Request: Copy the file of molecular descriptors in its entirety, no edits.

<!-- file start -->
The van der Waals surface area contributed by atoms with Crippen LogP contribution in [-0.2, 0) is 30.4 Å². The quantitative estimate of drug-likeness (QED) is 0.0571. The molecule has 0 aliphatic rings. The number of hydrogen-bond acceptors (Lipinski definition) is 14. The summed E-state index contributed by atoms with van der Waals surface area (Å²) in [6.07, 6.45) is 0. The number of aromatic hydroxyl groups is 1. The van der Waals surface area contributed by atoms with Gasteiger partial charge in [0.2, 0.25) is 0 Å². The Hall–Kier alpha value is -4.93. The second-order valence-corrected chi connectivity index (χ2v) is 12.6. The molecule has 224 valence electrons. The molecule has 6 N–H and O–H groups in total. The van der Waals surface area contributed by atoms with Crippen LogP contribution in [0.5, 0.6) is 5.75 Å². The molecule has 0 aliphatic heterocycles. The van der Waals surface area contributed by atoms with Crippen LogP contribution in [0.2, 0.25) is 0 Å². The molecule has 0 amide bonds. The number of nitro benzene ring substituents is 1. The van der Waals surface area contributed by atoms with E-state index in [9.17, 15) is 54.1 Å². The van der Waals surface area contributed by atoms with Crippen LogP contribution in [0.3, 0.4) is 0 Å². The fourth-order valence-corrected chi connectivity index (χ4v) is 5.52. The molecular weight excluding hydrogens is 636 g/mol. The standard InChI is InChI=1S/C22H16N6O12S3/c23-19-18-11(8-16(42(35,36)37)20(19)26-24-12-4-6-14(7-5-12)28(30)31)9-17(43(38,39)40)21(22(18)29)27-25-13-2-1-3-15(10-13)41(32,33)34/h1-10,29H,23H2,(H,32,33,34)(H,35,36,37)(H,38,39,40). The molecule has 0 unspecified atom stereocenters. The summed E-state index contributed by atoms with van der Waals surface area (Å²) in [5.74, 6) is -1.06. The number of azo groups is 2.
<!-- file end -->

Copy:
The van der Waals surface area contributed by atoms with Crippen LogP contribution in [-0.2, 0) is 30.4 Å². The quantitative estimate of drug-likeness (QED) is 0.0571. The molecule has 0 aliphatic rings. The number of hydrogen-bond acceptors (Lipinski definition) is 14. The summed E-state index contributed by atoms with van der Waals surface area (Å²) in [6.07, 6.45) is 0. The number of aromatic hydroxyl groups is 1. The van der Waals surface area contributed by atoms with Gasteiger partial charge in [0.2, 0.25) is 0 Å². The Hall–Kier alpha value is -4.93. The second-order valence-corrected chi connectivity index (χ2v) is 12.6. The molecule has 224 valence electrons. The molecule has 6 N–H and O–H groups in total. The van der Waals surface area contributed by atoms with Crippen LogP contribution in [0.5, 0.6) is 5.75 Å². The molecule has 0 aliphatic heterocycles. The van der Waals surface area contributed by atoms with Crippen LogP contribution in [0.2, 0.25) is 0 Å². The molecule has 0 amide bonds. The number of nitro benzene ring substituents is 1. The van der Waals surface area contributed by atoms with E-state index in [9.17, 15) is 54.1 Å². The van der Waals surface area contributed by atoms with Crippen LogP contribution in [0.3, 0.4) is 0 Å². The fourth-order valence-corrected chi connectivity index (χ4v) is 5.52. The molecular weight excluding hydrogens is 636 g/mol. The standard InChI is InChI=1S/C22H16N6O12S3/c23-19-18-11(8-16(42(35,36)37)20(19)26-24-12-4-6-14(7-5-12)28(30)31)9-17(43(38,39)40)21(22(18)29)27-25-13-2-1-3-15(10-13)41(32,33)34/h1-10,29H,23H2,(H,32,33,34)(H,35,36,37)(H,38,39,40). The molecule has 0 unspecified atom stereocenters. The summed E-state index contributed by atoms with van der Waals surface area (Å²) in [5.74, 6) is -1.06. The number of azo groups is 2.